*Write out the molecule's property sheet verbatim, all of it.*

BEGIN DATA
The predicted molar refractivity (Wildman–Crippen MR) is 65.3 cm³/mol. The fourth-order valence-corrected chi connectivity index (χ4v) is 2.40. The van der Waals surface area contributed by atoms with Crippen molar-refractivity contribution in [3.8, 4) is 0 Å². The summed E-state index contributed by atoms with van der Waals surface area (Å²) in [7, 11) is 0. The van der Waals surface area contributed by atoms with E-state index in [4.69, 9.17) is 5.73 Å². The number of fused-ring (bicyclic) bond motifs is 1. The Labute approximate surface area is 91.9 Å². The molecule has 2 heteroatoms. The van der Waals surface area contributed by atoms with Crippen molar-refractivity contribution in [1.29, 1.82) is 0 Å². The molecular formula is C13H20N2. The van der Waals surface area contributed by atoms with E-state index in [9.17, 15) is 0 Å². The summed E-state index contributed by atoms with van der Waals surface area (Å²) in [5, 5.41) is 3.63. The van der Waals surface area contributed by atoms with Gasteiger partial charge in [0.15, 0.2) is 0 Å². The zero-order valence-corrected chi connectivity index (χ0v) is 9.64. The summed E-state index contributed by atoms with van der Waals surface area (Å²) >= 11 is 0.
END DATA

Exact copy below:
The predicted molar refractivity (Wildman–Crippen MR) is 65.3 cm³/mol. The fourth-order valence-corrected chi connectivity index (χ4v) is 2.40. The van der Waals surface area contributed by atoms with Crippen molar-refractivity contribution in [3.8, 4) is 0 Å². The summed E-state index contributed by atoms with van der Waals surface area (Å²) in [7, 11) is 0. The van der Waals surface area contributed by atoms with E-state index in [4.69, 9.17) is 5.73 Å². The number of fused-ring (bicyclic) bond motifs is 1. The Labute approximate surface area is 91.9 Å². The molecule has 2 heteroatoms. The van der Waals surface area contributed by atoms with Crippen molar-refractivity contribution in [1.29, 1.82) is 0 Å². The molecular formula is C13H20N2. The van der Waals surface area contributed by atoms with E-state index in [9.17, 15) is 0 Å². The summed E-state index contributed by atoms with van der Waals surface area (Å²) in [5, 5.41) is 3.63. The van der Waals surface area contributed by atoms with Gasteiger partial charge in [0.15, 0.2) is 0 Å². The zero-order valence-corrected chi connectivity index (χ0v) is 9.64. The summed E-state index contributed by atoms with van der Waals surface area (Å²) >= 11 is 0.